Holman Jenkins, writing in today’s WSJ, criticizes Steve Ballmer’s management failures that have left its investors with a decade of “dead money.”
At bottom, this is a corporate governance problem. Manifestly, the solution is not to let management keep stepping up to the plate with shareholder money and promising home runs that never materialize. Nor is the solution another big, one-time dividend like the massive, $3-a-share payout in 2004. That $32 billion attempt to placate investors, in retrospect, may have been the seminal blunder of the Ballmer era. It didn’t go far enough. What the company should have done, and should do now, is sharply lift its regular dividend and then promise to keep lifting it, so management will have to strain and push to reinvest in its core business while still meeting its dividend commitment to shareholders. Mr. Ballmer or whoever succeeds him needs to be placed under relentless daily pressure to distinguish between necessary spending on the business and pursuit of me-too products that don’t serve shareholder interests.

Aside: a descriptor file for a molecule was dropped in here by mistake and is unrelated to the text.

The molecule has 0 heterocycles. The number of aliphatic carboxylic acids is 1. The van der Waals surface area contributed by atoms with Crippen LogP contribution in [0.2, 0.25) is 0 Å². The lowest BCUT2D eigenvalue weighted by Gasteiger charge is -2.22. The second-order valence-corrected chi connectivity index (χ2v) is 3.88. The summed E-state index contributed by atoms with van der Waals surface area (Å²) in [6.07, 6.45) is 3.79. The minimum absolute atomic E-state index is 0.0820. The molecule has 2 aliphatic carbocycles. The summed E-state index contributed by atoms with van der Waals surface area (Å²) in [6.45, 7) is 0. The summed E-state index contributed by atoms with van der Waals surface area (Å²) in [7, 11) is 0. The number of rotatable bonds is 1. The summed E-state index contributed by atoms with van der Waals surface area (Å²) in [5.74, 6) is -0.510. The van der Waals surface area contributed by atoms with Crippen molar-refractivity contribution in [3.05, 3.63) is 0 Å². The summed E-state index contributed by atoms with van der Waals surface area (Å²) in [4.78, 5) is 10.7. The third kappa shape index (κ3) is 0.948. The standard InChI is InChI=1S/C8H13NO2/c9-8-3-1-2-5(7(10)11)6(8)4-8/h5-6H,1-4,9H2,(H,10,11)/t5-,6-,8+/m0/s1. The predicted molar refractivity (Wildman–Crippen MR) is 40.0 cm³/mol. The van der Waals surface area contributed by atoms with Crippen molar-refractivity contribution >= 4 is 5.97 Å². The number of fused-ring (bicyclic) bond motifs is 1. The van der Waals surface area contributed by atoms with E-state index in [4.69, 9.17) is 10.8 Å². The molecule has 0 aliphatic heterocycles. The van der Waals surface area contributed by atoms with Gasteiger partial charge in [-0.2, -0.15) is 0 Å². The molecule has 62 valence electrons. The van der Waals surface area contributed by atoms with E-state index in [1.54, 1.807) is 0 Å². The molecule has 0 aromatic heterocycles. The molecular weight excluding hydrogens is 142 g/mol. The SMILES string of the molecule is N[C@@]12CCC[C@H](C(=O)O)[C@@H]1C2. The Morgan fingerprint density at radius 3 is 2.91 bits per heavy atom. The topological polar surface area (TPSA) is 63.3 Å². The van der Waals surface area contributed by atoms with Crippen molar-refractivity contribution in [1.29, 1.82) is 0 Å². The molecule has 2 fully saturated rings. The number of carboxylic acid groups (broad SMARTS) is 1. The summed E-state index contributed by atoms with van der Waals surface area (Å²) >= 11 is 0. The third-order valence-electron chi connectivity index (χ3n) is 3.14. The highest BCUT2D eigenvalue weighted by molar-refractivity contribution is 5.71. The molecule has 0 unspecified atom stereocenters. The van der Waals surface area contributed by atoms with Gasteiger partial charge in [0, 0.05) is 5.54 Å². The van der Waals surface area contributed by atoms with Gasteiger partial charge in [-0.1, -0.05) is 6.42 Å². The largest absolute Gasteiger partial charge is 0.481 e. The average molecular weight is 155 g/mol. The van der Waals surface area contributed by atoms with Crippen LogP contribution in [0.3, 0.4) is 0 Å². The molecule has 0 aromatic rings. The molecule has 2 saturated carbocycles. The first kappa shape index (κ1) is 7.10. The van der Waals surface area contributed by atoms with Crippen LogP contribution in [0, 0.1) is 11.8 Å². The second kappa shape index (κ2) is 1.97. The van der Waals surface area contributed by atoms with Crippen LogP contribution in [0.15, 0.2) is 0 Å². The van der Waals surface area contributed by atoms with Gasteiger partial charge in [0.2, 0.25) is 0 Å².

Even better, Microsoft should become an LLC. Like a traditional highly leveraged private equity target, it should become a cash cow regularly producing milk rather than trying to stay a virile bull siring calves. Only it shouldn’t wait for a private equity buyout that probably won’t come in the current environment. Instead, it should adopt an uncorporate governance structure that enables it to commit to regular distributions to its owners. Think Sears Brands, LLC and Chrysler Group LLC. For details, see my Rise of the Uncorporation, Chapter 8.
This raises the question of where the innovations will be coming from if not from Microsoft.